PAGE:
An estimate of i was also obtained by noise analysis of the currents evoked by application of exogenous glutamate (Iglu) to bipolar cell terminals. A current variance/amplitude plot for the decay of each response (Fig. 8d) yielded a mean value for i of -0.51 ± 0.02 pA at -60 mV (n = 5 terminals) (Fig. 8e). The lower single-channel current value obtained by noise analysis of Iglu could result from the activation of different populations of transporters by the two techniques. For example, application of exogenous glutamate could also activate GLT1-type transporters, which have been identified at a distance from synaptic ribbons in goldfish bipolar cell terminals (Vandenbranden et al., 2000) and have a much smaller associated anion conductance than EAAT5 (Eliasof et al., 1998). However, noise analysis of Iglu evoked in the presence of DHK (200 μm; GLT1 Km = 8–53 μm) (Levy et al., 1998; Chen et al., 2002) gave a single-channel current value of -0.44 ± 0.04 pA (n = 3 terminals) (Fig. 8e), which was not significantly different from control recordings. GLT1-like transporters are therefore unlikely to contribute greatly to Iglu.
Glutamate transporter currents are observed in bipolar cell terminals
Our results demonstrate the activation of a previously unreported presynaptic current by very brief depolarization of isolated bipolar cell terminals in retinal slices. Several lines of evidence identify this as a glutamate transporter-associated current. First, current amplitude correlated with the amount of glutamate released, as measured by ΔCm, during both paired-pulse depression and rundown of release. Second, the current was not observed with gluconate as the major intracellular anion and was larger with NO3- than Cl-. It is unlikely to reflect activation of the Ca2+-dependent Cl- current expressed in bipolar cell terminals (Okada et al., 1995), because the amplitude of this current correlates directly with Ca2+ influx (Burrone et al., 2002) and is therefore not depressed by the paired-pulse protocol. Third, it was inhibited by the glutamate transporter antagonists TBOA and THA. In addition, a TBOA-sensitive current was evoked in bipolar cell terminals by application of exogenous glutamate in the presence of antagonists of Ca2+ channels, glutamate, GABA and glycine ionotropic receptors, and mGluRs. The pharmacology and large single-channel anion current of the transporter suggest that it is the EAAT5 subtype, which has been found to be strongly immunolocalized to rat bipolar cell terminals (Pow and Barnett, 2000).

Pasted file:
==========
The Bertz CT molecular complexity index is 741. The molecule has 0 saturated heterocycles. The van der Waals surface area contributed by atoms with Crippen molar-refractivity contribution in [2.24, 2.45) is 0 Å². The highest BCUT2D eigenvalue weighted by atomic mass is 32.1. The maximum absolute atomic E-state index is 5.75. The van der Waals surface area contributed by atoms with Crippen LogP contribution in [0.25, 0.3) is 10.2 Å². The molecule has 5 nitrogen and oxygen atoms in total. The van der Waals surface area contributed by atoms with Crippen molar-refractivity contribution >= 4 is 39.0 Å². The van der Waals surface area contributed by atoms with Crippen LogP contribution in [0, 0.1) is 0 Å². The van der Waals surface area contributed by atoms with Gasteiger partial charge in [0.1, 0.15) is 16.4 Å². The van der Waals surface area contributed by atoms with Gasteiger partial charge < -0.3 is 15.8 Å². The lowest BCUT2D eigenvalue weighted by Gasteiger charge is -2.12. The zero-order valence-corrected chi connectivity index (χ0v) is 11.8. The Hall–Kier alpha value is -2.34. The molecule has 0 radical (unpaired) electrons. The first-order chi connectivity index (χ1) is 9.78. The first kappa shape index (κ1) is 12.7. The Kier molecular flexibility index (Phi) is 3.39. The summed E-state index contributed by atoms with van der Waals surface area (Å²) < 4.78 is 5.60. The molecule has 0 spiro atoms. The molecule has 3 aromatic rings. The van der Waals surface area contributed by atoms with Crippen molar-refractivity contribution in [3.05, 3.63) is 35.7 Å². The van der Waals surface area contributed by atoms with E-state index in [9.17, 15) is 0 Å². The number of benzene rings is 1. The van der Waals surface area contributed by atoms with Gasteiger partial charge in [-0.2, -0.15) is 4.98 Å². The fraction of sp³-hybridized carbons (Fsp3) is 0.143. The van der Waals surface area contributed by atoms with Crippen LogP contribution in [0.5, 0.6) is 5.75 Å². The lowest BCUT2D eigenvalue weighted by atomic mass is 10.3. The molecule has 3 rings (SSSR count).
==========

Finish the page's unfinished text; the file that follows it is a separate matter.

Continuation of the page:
In photoreceptors, glutamate uptake currents have also been found to arise in the synaptic terminal (Sarantis et al., 1988; Eliasof and Werblin, 1993; Picaud et al., 1995a; Grant and Werblin, 1996). Both photoreceptors and bipolar cells release glutamate from ribbon-type synapses. The expression of presynaptic glutamate transporters may therefore be related to the high capacity and rates of release attainable at these synapses (Mennerick and Matthews, 1996; von Gersdorff et al., 1996). Glutamate uptake has been reported to modulate postsynaptic responses at both the photoreceptor-to-bipolar cell (Vandenbranden et al., 1996; Gaal et al., 1998) and bipolar cell-to-ganglion cell synapses (Higgs and Lukasiewicz, 1999; Matsui et al., 1999; Chen and Diamond, 2002). It is likely that at least part of this uptake occurs via presynaptic transporters.
Glutamate transporter currents are absent from the calyx of Held